Thermal vacuum (TVac) testing is critical to the verification and validation process for space systems. During this testing, a satellite is submitted to vacuum conditions and extreme temperature cycles, allowing engineers to verify the thermal performance of the full system and to validate thermal models. However, uncertainties involved in the measurements often dominate errors in the system-level models. In addition, accidents occur during satellite assembly, integration, and test (AI&T) and during handing, despite lengthy safety procedures and documentation.1 Such incidents may be trivial or catastrophic and can result in restoration costs that exceed hundreds of millions of dollars. Much of this cost arises due to delays and duplicate testing.
At the Air Force Research Laboratory Space Vehicles Directorate (AFRL/RV) we have investigated different methods for assessing the structural integrity of complex assembled systems.2, 3 Our recent research4 has been focused on implementing structural health monitoring (SHM) techniques to provide real-time thermal characterization of system interfaces during TVac testing. This sensing technique (patent pending) is widely applicable to the measurement of conductive heat transfer parameters within a structure and could be used as an alternative to TVac testing. Successful integration of this methodology could provide insight into thermal or structural changes in system performance that may arise before, during, or after the launch of a satellite.
Piezoelectric disks are used in our new approach. The reciprocal electro-mechanical cooling property of the disks allows them to act as both actuators and sensors (up to MHz frequencies) of Lamb waves in our setup. Lamb waves are guided waves that propagate within thin structures. They consist of symmetric and anti-symmetric modes and cause particle motion both in and out of plane displacement. Changes in the Lamb-wave parameters (i.e., wave speed, mode conversion, phase change, and attentuation) as it propagates through the medium and interacts with structural features can be used to identify the thermal characteristics of the system.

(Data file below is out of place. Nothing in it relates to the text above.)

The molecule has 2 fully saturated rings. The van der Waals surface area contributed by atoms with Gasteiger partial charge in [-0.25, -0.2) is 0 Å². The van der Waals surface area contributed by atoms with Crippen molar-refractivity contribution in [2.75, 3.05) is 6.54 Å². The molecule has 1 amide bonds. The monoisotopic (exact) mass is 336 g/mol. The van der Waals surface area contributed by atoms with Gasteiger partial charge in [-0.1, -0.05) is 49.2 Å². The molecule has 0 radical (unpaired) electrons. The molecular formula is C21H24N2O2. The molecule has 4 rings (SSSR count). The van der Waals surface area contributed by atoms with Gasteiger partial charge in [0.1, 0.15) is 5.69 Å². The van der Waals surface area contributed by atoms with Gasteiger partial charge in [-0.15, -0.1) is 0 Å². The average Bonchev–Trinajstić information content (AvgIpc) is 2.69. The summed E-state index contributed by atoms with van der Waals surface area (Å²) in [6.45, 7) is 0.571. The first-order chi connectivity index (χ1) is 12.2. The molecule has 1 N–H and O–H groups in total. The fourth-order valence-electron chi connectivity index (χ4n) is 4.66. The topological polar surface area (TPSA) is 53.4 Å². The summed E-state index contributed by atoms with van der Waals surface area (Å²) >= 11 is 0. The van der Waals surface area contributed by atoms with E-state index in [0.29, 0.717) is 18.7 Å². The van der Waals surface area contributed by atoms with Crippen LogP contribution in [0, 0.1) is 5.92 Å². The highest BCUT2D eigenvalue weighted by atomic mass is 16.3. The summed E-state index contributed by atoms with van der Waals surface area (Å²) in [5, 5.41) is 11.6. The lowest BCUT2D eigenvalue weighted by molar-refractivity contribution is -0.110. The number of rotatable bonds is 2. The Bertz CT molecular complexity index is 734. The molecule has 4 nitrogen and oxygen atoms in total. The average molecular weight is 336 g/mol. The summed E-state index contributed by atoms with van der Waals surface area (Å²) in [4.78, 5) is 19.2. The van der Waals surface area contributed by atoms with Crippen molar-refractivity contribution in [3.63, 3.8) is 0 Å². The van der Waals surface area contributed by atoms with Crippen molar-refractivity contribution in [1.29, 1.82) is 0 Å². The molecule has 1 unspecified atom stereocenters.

To demonstrate the technique, we tested a simple lap-jointed cantilever beam inside a vacuum chamber. The apparatus was first tested in atmospheric and vacuum conditions to confirm both waveform consistency (see Figure 1) and sensor bond integrity, and also to prove that wave propagation is analogous to conductive energy transfer. Subsequently, a thermal gradient (10°C to 80°C) was applied across the specimen under vacuum conditions. Temperature and SHM measurements were made across the lap-joint at bolt torque measurements of 0, 10, 30, and 50in-lbs, or 0, 1.13, 3.39, and 5.65Nm (see Figure 2). The results show that phase, amplitude, and overall signal shape vary with transmitted energy, and are correlated to thermal resistance. The waveforms measured at different torques are in reasonable agreement, though there is an increase in acoustic resistance above 30in-lbs (3.39Nm).